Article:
In the middle of the night sometime before the outbreak of Corona when you could still stroll over to someone else’s house to have a beer, I cross the busy streets of Berlin’s Neukölln – two beers in my bag – on the way to find the doorbell labeled, Kruger. It is five to ten. I hang around the front door of Lucy Kruger, for a minute, drawing one last drag from my almost burned to a butt cigarette. My fingers are reddened by the icy winds that haunt the streets in early March. I do not like being overly early. One minute before our appointed time, I ring the doorbell and Lucy invites me into her home.

Both of us are a little tired when we sit down on the couch in the artist’s cozy room. Mattress on the floor, scribbles on the nightstand, and several guitars leaning against the wall next to a keyboard – it is just what you would expect the home of a Berliner musician to look like. The cold beer in my still frozen fingers wakes me up a little. The setting for our second Late Night Talk is even more intimate than the last. I feel honored by the fact that Lucy opened her private home up to allow this special interview to happen.

Late-Night Encounters

The artist leans back on the retro style couch, knee drawn up to the chin, and takes a sip of her beer. And, after I am done going on about how cool the Gibson guitar on her bed is, she answers my question with patience. Lucy Kruger’s voice is exactly what I expected it to be. She speaks the way she sings in tender contemplative sentences just on the brink of turning into a whisper. When thinking back today, I remember how carefully she worked to choose the words she used, gazing almost through the walls of her room and into another world entirely, before she opens her lips to speak.

The musician moved to Berlin around a year and a half ago directly after she recorded her solo debut Sleeping Tapes For Some Girls. Arriving here from South Africa was quite the transformation, she tells me. The process of getting a visa, especially as an artist, is hard and she is still struggling to meet the means. ‘It was quite a challenge to get here,’ she looks at me with fierce determination. ‘I think because of that I don’t leave too much room  for questioning whether or not I want to be here anymore. It’s helpful in the way that it forces me to focus on something, as opposed to constantly contemplating alternative choices.’ I agree, the choices you are confronted with – the luxury of choice – is overwhelming in both the positive and negative way. Lucy, who came here to make music has to keep making a living in her field to keep her visa going, forcing her, in a good way, to work harder on her creative output than others might (don’t look at me).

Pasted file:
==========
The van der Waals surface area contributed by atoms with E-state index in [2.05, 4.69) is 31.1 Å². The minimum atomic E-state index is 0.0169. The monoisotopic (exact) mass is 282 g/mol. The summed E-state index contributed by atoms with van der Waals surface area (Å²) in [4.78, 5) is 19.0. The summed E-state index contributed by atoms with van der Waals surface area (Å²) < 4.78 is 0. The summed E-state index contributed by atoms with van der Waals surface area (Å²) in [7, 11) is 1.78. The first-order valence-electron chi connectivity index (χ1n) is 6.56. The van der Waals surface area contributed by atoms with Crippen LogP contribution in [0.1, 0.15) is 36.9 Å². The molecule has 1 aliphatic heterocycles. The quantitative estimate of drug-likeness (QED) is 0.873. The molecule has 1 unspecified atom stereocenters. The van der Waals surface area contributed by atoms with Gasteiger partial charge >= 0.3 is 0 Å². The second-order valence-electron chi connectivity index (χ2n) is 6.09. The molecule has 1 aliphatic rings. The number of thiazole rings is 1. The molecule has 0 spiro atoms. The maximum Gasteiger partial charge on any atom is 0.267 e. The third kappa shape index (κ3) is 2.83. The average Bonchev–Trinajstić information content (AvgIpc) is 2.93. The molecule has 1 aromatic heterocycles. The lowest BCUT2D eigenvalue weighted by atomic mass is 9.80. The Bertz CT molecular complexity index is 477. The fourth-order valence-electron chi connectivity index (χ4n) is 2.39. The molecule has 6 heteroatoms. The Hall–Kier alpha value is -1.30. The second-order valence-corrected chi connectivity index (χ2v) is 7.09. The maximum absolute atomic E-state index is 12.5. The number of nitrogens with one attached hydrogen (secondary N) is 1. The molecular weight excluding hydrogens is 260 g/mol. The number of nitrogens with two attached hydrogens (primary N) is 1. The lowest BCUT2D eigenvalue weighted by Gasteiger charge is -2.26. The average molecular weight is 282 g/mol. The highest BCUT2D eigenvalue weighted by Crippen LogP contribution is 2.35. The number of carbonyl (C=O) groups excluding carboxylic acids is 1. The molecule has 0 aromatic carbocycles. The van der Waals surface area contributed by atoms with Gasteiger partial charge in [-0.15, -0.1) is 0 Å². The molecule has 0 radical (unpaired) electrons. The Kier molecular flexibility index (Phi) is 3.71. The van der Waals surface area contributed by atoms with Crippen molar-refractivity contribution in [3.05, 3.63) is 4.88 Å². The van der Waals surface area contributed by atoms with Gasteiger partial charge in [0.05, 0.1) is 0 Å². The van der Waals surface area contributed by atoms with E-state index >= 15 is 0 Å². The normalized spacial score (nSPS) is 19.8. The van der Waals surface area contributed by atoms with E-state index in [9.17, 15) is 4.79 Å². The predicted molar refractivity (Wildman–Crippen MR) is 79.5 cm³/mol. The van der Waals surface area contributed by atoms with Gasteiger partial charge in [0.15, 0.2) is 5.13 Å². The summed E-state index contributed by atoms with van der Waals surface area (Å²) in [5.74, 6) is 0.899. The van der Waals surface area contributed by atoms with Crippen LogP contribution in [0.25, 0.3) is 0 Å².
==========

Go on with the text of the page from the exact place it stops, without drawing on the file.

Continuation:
In Isolation

‘South Africa is quite different’, she reminisces. ‘I don’t feel as much freedom of movement as I do here’. Ironically now, we are getting a taste of how crippling a restriction of our, usually taken for granted, freedom of movement is. ‘South Africa in the Summer has, at times, felt quite claustrophobic to me.’’ Well, writing this in Mid-March due to current events it seems sadly prophetic that we spoke about isolation and restricted freedom of movement.

Moving on to summery days in Berlin, staying indoors and socially isolated becomes a harder burden to carry. ‘I remember people speaking about this kind of Winter depression in Germany and how it catches up with you. In Winter people walk past each other in a different way – not looking up,’ Lucy tells me. When moving to a foreign city, not speaking the language, not knowing the culture, it can be especially challenging to acclimate. ‘It takes quite a while to build up stability. That is the downside of moving around. It is overwhelming to be in a new place again with nothing to fall back onto. I am a rather introverted person and quite impressionable, so it is really helpful to live with people who are able to be still.’

Summer Is Not that Simple

Back when we met, summer was still far away. ‘I am a strong advocate for winter’, the musician laughs. When the sun sets early and the winds are cold, there isn’t much pressure to go outside continuously and you can dedicate time to yourself and other things. ‘It can be a really good time to take time for yourself. Summer is very distracting.’ Listening to the music Lucy Kruger releases – the somber progressions and mellow whispers of her voice – it sounds like a warm blanket in cold days. The way she softly strokes the Gibson guitar (stolen from her father, she confesses), reminds of a warm nocturnal ocean breeze and the sudden coolness of the sand under your toes after a hot day. Her LP Summer is Not That Simple speaks exactly about that darkness we fall into in summer and how a certain summer depression can sneak up on you. ‘Summertime sadness is a little harder for me to bear. It almost is shameful or not allowed, I feel. There is no room for it. Winter is a shared sadness.’